Fig. 5
figure5

Mean subjective preference scores (%) for different methods

Conclusion

This paper firstly analyzed the common properties of the artificial residual noise of DNN-based speech enhancement methods and found that the residual noise was non-stationary and had considerable energy that often exceeded the noise masking threshold, making the enhanced speech signals annoying to a human listener. The conventional postfiltering method could not reduce the residual noise effectively due to the overestimation of the speech presence probability. To solve this problem, three postfiltering strategies based on MMSE noise PSD estimation method were proposed. The first two strategies estimated the speech presence probability by using the redefined a posteriori SNRs, and the third strategy estimated the speech presence probability by using the estimated adaptive priori speech presence probability. The objective evaluation experiments validated the effectiveness of the proposed methods. Moreover, the subjective listening tests showed that the preference percentages of the proposed strategies are over 60%.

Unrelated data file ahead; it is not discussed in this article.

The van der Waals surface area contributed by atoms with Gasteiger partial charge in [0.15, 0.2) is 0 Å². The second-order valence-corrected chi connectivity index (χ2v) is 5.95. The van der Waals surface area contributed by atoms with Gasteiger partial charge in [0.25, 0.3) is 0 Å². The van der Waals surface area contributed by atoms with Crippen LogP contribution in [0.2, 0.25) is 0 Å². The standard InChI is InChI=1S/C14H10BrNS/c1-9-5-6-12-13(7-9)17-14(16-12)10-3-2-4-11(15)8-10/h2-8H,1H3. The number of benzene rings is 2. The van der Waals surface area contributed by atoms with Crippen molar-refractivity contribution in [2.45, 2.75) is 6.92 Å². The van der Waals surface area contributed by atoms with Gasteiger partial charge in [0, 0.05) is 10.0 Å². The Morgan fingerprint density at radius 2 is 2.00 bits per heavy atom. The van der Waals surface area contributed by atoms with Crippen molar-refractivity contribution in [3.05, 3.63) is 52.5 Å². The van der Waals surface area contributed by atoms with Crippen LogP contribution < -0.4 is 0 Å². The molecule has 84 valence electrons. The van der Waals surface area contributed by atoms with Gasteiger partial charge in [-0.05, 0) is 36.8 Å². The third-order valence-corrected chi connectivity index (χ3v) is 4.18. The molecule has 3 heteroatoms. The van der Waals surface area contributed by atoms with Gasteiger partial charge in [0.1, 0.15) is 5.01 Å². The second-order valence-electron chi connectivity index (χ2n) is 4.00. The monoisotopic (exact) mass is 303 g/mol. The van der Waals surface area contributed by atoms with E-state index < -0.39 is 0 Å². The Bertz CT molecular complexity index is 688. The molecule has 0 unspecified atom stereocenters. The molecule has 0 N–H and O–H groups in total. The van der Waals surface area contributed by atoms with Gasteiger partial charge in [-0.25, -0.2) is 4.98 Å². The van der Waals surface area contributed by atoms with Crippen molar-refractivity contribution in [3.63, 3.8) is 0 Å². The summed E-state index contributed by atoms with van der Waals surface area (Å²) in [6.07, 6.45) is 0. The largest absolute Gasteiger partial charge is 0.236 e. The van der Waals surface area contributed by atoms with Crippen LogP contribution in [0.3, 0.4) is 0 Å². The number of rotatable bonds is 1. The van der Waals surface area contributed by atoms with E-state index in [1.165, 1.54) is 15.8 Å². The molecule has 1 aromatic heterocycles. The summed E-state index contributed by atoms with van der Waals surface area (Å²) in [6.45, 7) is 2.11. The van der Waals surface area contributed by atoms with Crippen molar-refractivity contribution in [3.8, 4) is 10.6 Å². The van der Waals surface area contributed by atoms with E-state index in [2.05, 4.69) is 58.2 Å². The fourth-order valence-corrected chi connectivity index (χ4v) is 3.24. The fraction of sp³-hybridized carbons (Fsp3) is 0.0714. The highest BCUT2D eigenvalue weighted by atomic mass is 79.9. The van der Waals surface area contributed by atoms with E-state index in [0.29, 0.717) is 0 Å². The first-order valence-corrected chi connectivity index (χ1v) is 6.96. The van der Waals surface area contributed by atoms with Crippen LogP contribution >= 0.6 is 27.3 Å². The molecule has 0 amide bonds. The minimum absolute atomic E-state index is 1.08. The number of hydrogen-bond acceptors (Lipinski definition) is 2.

Availability of data and materials

The datasets used and/or analyzed during the current study are available from the corresponding author on reasonable request.

Declarations

Abbreviations

PSD:

Power spectral density

SNR:

Signal-to-noise ratio

DNN:

Deep neural network

FCN:

Fully connected network

RNN:

Recurrent neural network

LSTM:

Long short-term memory

CNN:

Convolutional neural network

CED:

Convolutional encoder-decode

PESQ:

Perceptual evaluation of speech quality

STOI:

Short-time objective intelligibility

GRN:

Gated residual network

DARCN:

Dynamic attention recursive convolutional network

DCN:

Densely connected neural network

CRN:

Convolutional recurrent neural network

CRM:

Complex ratio mask

MS:

Minimum statistics

MCRA:

Minima controlled recursive averaging

MMSE:

Minimum mean-square error

SPP:

Speech presence probability

DD:

Decision-directed

segSNR:

Segmental SNR

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Acknowledgements

The authors thank the associate editor and the anonymous reviewers for their constructive comments and useful suggestions.

Funding

This research was supported by the National Science Funds of China under grant number 61571435 and number 61801468.

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Correspondence to Renhua Peng.

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Ke, Y., Li, A., Zheng, C. et al. Low-complexity artificial noise suppression methods for deep learning-based speech enhancement algorithms. J AUDIO SPEECH MUSIC PROC. 2021, 17 (2021). https://doi.org/10.1186/s13636-021-00204-9

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Keywords

  • Speech enhancement
  • Artificial residual noise
  • Postprocessing scheme